TypeError: ‘NoneType’ object is not iterable

Estimated reading time: 2 minutes

Have you wondered why you cant iterate over a NoneType but never had it properly explained? Read on as here we will fully explain the concept and how you can fix it.

So what is a NoneType anyway?

First of all, to understand a none type, you need to understand what none is.

None is essentially no value, so in other words, nothing is present. It differs from the integer zero, as the integer zero is an actual value and it exists.

If you were to put both of them side by side on a database table, one would be empty the other would have a value of zero.

Also, None is a type in itself:

a = None
print(a)
print(type(a))

Gives the output:

None
<class 'NoneType'>

Whereas zero is an integer datatype:

a = 0
print(a)
print(type(a))

Giving output:
0
<class 'int'>

So how does a none type object is not iterable occur?

Let’s take an example and walk through it. In the below code we have a variable that is empty. In other words, we are asking the program to loop through something that does not exist and does not have any values.

a = None
print(a)
print(type(a))

for i in a:
   print(i)

Giving output:
for i in a:
TypeError: 'NoneType' object is not iterable
None
<class 'NoneType'>

Repeating what we said above, it is not possible to loop through something that does not have a value.

But if we change it to a string value of ‘1’, the loop will work.

a = '1'
print(type(a))

for i in a:
   print(i)

So in summary:

(A) NoneTypes are useful if you just want to return an empty value or check for an empty value.

(B) You cannot loop over NoneTypes as they do not have any values, they are empty!

how do I declare a null value in python?

In writing about this question, it is important to understand a few things , before we step into the code.

Null values appear in almost every programming language, but they can have a different meaning.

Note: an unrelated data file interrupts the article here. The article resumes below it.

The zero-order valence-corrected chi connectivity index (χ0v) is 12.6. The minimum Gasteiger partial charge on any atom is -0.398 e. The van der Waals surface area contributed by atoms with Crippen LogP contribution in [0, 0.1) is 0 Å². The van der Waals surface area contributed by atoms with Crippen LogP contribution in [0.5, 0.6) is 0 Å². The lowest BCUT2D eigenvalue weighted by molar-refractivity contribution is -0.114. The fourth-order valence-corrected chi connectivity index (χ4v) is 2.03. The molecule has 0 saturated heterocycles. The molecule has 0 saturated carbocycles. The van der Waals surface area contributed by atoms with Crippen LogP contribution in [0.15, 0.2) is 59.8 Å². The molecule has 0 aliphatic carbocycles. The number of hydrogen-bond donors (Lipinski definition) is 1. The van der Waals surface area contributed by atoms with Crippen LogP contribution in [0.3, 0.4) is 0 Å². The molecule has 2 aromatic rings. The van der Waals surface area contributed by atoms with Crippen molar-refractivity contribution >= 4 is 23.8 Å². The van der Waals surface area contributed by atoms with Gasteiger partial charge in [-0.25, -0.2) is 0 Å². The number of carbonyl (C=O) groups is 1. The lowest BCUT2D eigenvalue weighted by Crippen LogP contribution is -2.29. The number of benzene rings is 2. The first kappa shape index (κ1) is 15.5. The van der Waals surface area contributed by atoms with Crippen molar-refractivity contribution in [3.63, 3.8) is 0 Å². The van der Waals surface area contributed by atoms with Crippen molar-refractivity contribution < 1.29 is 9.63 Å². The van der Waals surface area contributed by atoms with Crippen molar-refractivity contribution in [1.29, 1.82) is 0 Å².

A null value basically means it is empty. So when you return a value that is null, it has nothing in it.

Sometimes it can be confused with the value zero, but as zero is an actual integer, it is not an empty value in a field.

Python uses None to define the keyword null, that returns an empty value.

How can we show null in an output?

Lets look at the below output. From observation it can be seen that a,b,d retuns an int value, but that is quite straight forward.

Let’s focus on c. When it is printed out the value on the screen is showing nothing, and its data type is str. But why is that, surely it is None or empty as we were expecting?

Well Python will return as a string , unless it is explicitly declared as empty. The next section will take you through that.

a = 1
b = 1
c = ""
d = a-b
print(a)
print(b)
print(c)
print(d)
print(type(a))
print(type(b))
print(type(c))
print(type(d))

Returns:
1
1

0
<class 'int'>
<class 'int'>
<class 'str'>
<class 'int'>

So based on the above, how do I declare a null value in python?

We have modified the code above, and declared c as None, and in this instance the code now recognises the output as empty.

a = 1
b = 1
c = None
d = a-b
print(a)
print(b)
print(c)
print(d)
print(type(a))
print(type(b))
print(type(c))
print(type(d))

Result:
1
1
None
0
<class 'int'>
<class 'int'>
<class 'NoneType'>
<class 'int'>

What are the other scenarios that None will be returned?

Python also returns values on None, even though they have not been explicitly declared.

In the below if you try to print nothing, it will by default return an empty value.

On the other hand using an if statement you can check if a value is a None.

The final example is where you are using a function, to check if a value is in a list. If the value does not appear in the list it returns nothing.

This is especially handy , if you want to completely sure that that the returned values are nothing.

It gives you a level of comfort that that the code will not pass anything to other parts of the programme.

a = print()
print(a)

variable = None

if variable is None:
    print("Correct")
else:
    print("Incorrect")

variable1 = "today"
if variable1 is None:
    print("Correct")
else:
    print("Incorrect")


def returnnone():
    list = [1,2,3,4,5]
    for i in list:
        if i == 6:
            print("Six found")
        else:
            print(None)
            
returnnone()

Result:
None
Correct
Incorrect
None
None
None
None
None

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